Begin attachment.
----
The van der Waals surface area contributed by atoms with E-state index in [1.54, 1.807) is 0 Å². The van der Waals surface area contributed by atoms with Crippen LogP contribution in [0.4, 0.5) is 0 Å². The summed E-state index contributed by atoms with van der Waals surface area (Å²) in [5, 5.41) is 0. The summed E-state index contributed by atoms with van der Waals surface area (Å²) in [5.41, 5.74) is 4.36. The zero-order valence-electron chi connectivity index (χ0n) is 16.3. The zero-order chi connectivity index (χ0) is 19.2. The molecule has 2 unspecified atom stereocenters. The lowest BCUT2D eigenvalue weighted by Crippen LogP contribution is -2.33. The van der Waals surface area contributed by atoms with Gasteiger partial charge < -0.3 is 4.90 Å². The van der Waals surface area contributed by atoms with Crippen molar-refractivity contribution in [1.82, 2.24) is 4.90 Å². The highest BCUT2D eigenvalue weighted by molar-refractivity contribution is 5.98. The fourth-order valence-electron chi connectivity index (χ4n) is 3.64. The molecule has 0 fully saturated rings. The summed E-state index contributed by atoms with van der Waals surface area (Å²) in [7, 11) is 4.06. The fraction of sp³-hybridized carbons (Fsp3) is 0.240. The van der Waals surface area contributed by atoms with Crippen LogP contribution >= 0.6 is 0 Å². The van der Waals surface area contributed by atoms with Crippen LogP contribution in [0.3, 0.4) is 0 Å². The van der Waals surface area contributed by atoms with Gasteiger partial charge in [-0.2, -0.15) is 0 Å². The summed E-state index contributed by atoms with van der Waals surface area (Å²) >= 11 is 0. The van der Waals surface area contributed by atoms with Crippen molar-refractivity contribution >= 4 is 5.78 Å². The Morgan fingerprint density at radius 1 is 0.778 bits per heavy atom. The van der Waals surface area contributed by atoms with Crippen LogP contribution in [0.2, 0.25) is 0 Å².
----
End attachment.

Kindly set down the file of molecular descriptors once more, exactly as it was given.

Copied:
The van der Waals surface area contributed by atoms with E-state index in [1.54, 1.807) is 0 Å². The van der Waals surface area contributed by atoms with Crippen LogP contribution in [0.4, 0.5) is 0 Å². The summed E-state index contributed by atoms with van der Waals surface area (Å²) in [5, 5.41) is 0. The summed E-state index contributed by atoms with van der Waals surface area (Å²) in [5.41, 5.74) is 4.36. The zero-order valence-electron chi connectivity index (χ0n) is 16.3. The zero-order chi connectivity index (χ0) is 19.2. The molecule has 2 unspecified atom stereocenters. The lowest BCUT2D eigenvalue weighted by Crippen LogP contribution is -2.33. The van der Waals surface area contributed by atoms with Gasteiger partial charge < -0.3 is 4.90 Å². The van der Waals surface area contributed by atoms with Crippen molar-refractivity contribution in [1.82, 2.24) is 4.90 Å². The highest BCUT2D eigenvalue weighted by molar-refractivity contribution is 5.98. The fourth-order valence-electron chi connectivity index (χ4n) is 3.64. The molecule has 0 fully saturated rings. The summed E-state index contributed by atoms with van der Waals surface area (Å²) in [7, 11) is 4.06. The fraction of sp³-hybridized carbons (Fsp3) is 0.240. The van der Waals surface area contributed by atoms with Crippen LogP contribution >= 0.6 is 0 Å². The van der Waals surface area contributed by atoms with Crippen LogP contribution in [0.3, 0.4) is 0 Å². The van der Waals surface area contributed by atoms with Gasteiger partial charge in [-0.2, -0.15) is 0 Å². The summed E-state index contributed by atoms with van der Waals surface area (Å²) >= 11 is 0. The van der Waals surface area contributed by atoms with Crippen molar-refractivity contribution >= 4 is 5.78 Å². The Morgan fingerprint density at radius 1 is 0.778 bits per heavy atom. The van der Waals surface area contributed by atoms with Crippen LogP contribution in [0.2, 0.25) is 0 Å².